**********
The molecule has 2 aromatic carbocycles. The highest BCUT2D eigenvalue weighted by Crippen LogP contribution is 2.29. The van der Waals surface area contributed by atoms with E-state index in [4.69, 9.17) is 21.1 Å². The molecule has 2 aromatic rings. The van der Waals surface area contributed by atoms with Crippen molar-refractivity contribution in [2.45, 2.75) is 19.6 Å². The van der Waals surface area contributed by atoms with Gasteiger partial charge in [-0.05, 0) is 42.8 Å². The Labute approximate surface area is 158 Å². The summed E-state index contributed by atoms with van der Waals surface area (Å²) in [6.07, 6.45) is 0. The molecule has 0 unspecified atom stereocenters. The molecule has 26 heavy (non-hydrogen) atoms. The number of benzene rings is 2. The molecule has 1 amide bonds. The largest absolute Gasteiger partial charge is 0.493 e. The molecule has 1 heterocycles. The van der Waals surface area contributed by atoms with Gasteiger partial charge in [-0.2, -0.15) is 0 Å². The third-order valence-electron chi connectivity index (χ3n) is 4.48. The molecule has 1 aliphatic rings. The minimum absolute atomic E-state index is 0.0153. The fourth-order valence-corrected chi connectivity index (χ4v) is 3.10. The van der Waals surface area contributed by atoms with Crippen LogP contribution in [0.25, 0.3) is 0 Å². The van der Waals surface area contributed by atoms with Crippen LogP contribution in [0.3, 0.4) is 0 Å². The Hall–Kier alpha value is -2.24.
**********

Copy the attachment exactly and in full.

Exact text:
The molecule has 2 aromatic carbocycles. The highest BCUT2D eigenvalue weighted by Crippen LogP contribution is 2.29. The van der Waals surface area contributed by atoms with E-state index in [4.69, 9.17) is 21.1 Å². The molecule has 2 aromatic rings. The van der Waals surface area contributed by atoms with Crippen molar-refractivity contribution in [2.45, 2.75) is 19.6 Å². The van der Waals surface area contributed by atoms with Gasteiger partial charge in [-0.05, 0) is 42.8 Å². The Labute approximate surface area is 158 Å². The summed E-state index contributed by atoms with van der Waals surface area (Å²) in [6.07, 6.45) is 0. The molecule has 0 unspecified atom stereocenters. The molecule has 26 heavy (non-hydrogen) atoms. The number of benzene rings is 2. The molecule has 1 amide bonds. The largest absolute Gasteiger partial charge is 0.493 e. The molecule has 1 heterocycles. The van der Waals surface area contributed by atoms with Gasteiger partial charge in [-0.2, -0.15) is 0 Å². The third-order valence-electron chi connectivity index (χ3n) is 4.48. The molecule has 1 aliphatic rings. The minimum absolute atomic E-state index is 0.0153. The fourth-order valence-corrected chi connectivity index (χ4v) is 3.10. The van der Waals surface area contributed by atoms with Crippen LogP contribution in [0.25, 0.3) is 0 Å². The van der Waals surface area contributed by atoms with Crippen LogP contribution in [0.3, 0.4) is 0 Å². The Hall–Kier alpha value is -2.24.